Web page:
India, renowned for its linguistic diversity, navigates a complex terrain when it comes to the distinction between official and national languages. The Indian constitution, while not designating a singular national language, acknowledges both Hindi and English as official languages. Article 343 of the constitution specifically designates Hindi written in Devanagari script as the official language. In the initial years post-independence, India’s constitution accommodated a roster of 14 languages.
During the colonial era, English, Urdu, and Hindi held the mantle of official languages in India. The Official Languages Act of 1963 delineates languages permissible for official purposes within the Union of India, encompassing parliamentary proceedings, central and state legislation, and designated functions within the Hindi High Court.
As the linguistic tapestry unfurls, 22 languages currently stand as officially recognized tongues in India. Among them are Assamese, Gujarati, Bengali, Hindi, Kashmiri, Kannada, Konkani, Manipuri, Marathi, Malayalam, Odia, Nepali, Punjabi, Sanskrit, Tamil, Telugu, Bodo, Urdu, Sindhi, Santali, Marathi, and Dogri. Individual states wield the authority to adopt their official languages. The clamor for inclusion in the eighth schedule of the constitution echoes with more than 30 languages aspiring for recognition.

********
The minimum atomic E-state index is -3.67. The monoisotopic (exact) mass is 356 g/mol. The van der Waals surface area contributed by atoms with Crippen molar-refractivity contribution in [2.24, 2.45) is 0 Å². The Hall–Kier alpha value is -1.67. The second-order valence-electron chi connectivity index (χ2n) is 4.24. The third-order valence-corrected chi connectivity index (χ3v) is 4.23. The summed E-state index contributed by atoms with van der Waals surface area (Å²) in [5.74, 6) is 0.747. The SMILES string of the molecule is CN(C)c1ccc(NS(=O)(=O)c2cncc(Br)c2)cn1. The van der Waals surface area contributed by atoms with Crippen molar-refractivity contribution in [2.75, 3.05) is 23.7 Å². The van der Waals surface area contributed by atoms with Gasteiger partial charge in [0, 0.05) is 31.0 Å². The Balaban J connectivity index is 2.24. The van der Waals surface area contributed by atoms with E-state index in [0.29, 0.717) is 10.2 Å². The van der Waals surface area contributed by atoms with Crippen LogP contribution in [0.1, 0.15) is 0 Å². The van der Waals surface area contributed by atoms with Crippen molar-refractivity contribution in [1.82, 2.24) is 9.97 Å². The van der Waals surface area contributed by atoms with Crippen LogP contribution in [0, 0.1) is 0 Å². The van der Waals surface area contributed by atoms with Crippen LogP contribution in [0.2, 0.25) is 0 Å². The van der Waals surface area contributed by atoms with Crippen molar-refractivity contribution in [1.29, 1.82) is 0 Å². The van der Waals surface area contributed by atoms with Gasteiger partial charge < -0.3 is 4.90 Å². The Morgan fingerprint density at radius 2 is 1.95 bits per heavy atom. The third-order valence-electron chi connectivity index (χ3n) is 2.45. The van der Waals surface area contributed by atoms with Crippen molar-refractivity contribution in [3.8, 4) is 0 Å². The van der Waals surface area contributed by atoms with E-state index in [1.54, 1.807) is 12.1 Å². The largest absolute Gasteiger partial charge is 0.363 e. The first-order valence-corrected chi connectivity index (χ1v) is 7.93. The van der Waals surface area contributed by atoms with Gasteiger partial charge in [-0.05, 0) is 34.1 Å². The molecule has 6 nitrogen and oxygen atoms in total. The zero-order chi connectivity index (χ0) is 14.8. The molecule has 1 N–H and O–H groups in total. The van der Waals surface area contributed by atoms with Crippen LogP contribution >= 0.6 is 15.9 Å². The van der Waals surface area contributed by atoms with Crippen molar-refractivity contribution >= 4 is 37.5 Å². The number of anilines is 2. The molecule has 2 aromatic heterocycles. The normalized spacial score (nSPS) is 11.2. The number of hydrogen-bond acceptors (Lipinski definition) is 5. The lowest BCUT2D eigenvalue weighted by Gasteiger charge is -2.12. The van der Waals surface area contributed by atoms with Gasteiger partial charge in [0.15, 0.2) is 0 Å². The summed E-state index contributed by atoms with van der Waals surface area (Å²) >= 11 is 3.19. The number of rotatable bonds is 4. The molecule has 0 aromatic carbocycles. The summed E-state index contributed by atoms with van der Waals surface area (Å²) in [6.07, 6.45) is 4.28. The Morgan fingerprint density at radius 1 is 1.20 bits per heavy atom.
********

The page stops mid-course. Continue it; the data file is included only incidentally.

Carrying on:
In 1950, the advent of the Indian constitution allowed the continued use of English in parliamentary proceedings. However, by 1964, dissent surfaced from regions where Hindi wasn’t the prevalent tongue. This led to the dual recognition of Hindi and English as official languages, a decision intended to reconcile linguistic diversity.
Despite governmental assertions that Hindi holds the mantle of national language, nuances exist in the terminology. Instances of Hindi being hailed as the national language have arisen within government discourse. Notably, in 2017, Vice President Venkaiah Naidu referred to Hindi as the national language during a public address. A persistent confusion lingers among citizens regarding the distinction between a national and an official language.
In essence, a national language symbolizes a country’s historical and cultural heritage, reflecting the language spoken by the majority. Conversely, an official language finds utility in state and central administrative functions. A country can embrace multiple official languages, but the designation of a national language remains singular. This intricate interplay of languages mirrors India’s rich societal fabric.